Last week a father of a player on my U-9 team asked me when we were going to start working on tactical instruction. I vaguely muttered something about "maybe next year." I should have been straighter with him and said, "In five years time, at the earliest." Regardless of how old they are, I'm more often than not tempted to tell my players to just go out and enjoy the game. Do what you want, play where you want. If the goalkeeper fancies going on a dribble through midfield, let's sit back and see what happens.
The youth director of Bundesliga team Eintracht Frankfurt, Marco Pezzaiouli, revealed in a weekend interview that he's taken the club's U-10 to U-13 age groups out of competitive league play in order to better concentrate on their development. They focus instead on tournaments, where the players can get three times as many minutes on the field. He's wondering if he should do the same with the U-14 age group. "Up to U-14 we don't play in larger groups than four vs. four," he told the Frankfurter Rundschau. "In four vs. four games, the boys get far more touches on the ball and have to make more decisions."
Pezzaiouli added that he sees a lot of young coaches "who spend all day on a laptop designing a game plan and analyzing their opponents. I don't look at my opponent at all. We go out on the field and we play how we want to play. We never adapt our style for a particular opponent. The focus is on our own qualities as a team."
You can certainly argue that scouting an opponent might help you to win, but that's to miss Pezzaiouli's principle point -- it's just not that important to win in youth soccer. The focus must always be on development.
I'd take that point and -- like my fantasy wayward goalkeeper -- run with it all the way down the field. For youth coaches, losing may be the most desirable result. If my team plays well and we lose, I’m pleased with the performance and can stress all the positives. If we play poorly and deserved to lose, then we have plenty to work on in training. There's also the obvious life lesson of coping with setbacks and recovering. Winning is the biggest challenge, because it's harder to stem arrogance and complacency, and to make your players understand there’s still plenty to work and improve on. I actually hate it when parents congratulate me on a win -- I did nothing. I know they mean well, but they're misunderstanding why I'm there at all.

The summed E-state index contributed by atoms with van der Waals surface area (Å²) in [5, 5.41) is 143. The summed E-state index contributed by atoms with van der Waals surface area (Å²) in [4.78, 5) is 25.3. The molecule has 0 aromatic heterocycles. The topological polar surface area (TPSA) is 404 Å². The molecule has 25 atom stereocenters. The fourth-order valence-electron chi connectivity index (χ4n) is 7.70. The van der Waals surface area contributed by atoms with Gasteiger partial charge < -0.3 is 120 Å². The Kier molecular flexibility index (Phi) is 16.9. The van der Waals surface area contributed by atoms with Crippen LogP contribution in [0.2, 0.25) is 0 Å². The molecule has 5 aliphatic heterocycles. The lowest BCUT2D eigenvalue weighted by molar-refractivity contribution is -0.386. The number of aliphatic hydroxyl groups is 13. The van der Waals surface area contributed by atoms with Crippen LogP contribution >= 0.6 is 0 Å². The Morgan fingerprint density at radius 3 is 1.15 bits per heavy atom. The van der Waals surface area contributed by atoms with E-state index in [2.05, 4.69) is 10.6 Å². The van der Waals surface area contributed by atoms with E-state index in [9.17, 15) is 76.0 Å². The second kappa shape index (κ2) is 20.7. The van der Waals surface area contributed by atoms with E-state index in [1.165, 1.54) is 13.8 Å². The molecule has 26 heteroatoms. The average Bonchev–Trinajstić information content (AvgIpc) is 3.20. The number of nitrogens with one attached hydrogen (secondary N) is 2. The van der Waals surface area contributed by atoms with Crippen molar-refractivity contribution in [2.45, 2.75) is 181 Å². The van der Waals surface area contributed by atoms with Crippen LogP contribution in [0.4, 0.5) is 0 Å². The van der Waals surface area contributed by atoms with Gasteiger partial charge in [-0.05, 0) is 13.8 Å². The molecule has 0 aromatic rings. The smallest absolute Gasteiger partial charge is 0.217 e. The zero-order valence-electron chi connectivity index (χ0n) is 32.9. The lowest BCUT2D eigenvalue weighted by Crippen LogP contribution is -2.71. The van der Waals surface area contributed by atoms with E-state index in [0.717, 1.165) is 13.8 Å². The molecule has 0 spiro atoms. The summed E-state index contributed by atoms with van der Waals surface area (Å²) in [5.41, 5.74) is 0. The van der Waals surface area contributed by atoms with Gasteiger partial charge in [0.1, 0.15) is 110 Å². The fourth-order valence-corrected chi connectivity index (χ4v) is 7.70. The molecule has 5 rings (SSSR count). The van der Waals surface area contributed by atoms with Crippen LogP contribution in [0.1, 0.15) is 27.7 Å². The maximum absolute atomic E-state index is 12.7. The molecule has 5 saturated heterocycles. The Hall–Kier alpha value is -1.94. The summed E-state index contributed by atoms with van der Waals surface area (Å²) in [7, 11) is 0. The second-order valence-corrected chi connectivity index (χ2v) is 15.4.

Youth coaches who are in the game to win should seriously question whether they are suited for the role. The priorities should be teaching technique; the motivation of all players to continue improving; fostering a cooperative team spirit; and the firm instruction of respect and sporting values. Again, those are very obvious pointers, but they're constantly pushing against the too numerous coaches who jump up and down on the sideline and comment on, shout about or gesticulate over every touch -- good or bad. Any coaches not in control of their emotions, and who make themselves the constant center of attention, should not be in charge of a youth team at any age group or level of play.
So, back to the original question. What's the best formation for an 11-a-side team? Hey, try two at the back, three in midfield and five up front -- the formation of my very first school team, age 10 (our coach had grown up in the 1930s). We conceded more goals than we scored, but I can recall every player on that team and where he played, and the result of every game we contested -- the shellackings as well as the wins. I went on to play for another 40 years. Meanwhile, those memories are far more precious and enduring than what any aggrieved parent might have thought back then about the wisdom of playing 2-3-5.